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The Great Comic-Book Scare

The Great Comic-Book Scare

Listen to this 'Talk of the Nation' topic

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Fahrenheit 451. Source: St. Patrick's Academy Yearbook, Vincent Hawley collection hide caption

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Source: St. Patrick's Academy Yearbook, Vincent Hawley collection

In elementary school, a contingent of classmates began to collect Marvel cards. They were vivid things, glimmering with metallic foil. Spiderman. Doctor Doom. Magneto. There were mutant men with fantastic powers and a propensity for violence. And there were mutant women with fantastic powers, a propensity for violence, and superhuman anatomy. After a while, a group of parents protested. There is no room for this in a classroom, they said. Or on the playground, they continued. It was a Montessori school, so we had a healthy debate about the cards. Are they offensive? Did they have any value? Ultimately, we decided, they would stay in our cubbies 'til recess.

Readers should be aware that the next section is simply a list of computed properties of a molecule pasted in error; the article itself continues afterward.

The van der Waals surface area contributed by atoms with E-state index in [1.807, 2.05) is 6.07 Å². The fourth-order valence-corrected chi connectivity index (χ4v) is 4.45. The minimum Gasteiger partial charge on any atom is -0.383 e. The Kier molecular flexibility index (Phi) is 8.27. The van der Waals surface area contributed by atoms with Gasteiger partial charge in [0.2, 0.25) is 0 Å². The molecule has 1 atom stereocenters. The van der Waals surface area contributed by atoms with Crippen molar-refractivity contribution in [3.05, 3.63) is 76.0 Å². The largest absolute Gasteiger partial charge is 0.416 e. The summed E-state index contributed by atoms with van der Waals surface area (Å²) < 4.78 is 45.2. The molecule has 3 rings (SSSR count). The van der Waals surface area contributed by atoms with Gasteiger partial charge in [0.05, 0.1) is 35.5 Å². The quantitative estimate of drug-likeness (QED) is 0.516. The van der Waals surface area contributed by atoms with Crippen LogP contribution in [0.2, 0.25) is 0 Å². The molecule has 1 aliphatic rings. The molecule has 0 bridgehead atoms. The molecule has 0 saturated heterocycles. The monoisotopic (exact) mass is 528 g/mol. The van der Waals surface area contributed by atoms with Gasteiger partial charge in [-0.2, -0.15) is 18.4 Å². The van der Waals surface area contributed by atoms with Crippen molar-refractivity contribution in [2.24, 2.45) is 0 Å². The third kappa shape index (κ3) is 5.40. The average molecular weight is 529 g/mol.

In his new book, The Ten-Cent Plague: The Great Comic-Book Scare and How It Changed America, David Hajdu writes about another comic-related scandal, admittedly of greater importance than the one I lived through. (You can see some images from his book here.)

In the 1950s, there was a nation-wide movement to censor comic books. He'll join us in the second hour, to talk about it. If you've read and collected comic books, did you ever suspect that they were censored? How important is sex and violence in a comic book? Do you think there is more sex and violence in comic books today?

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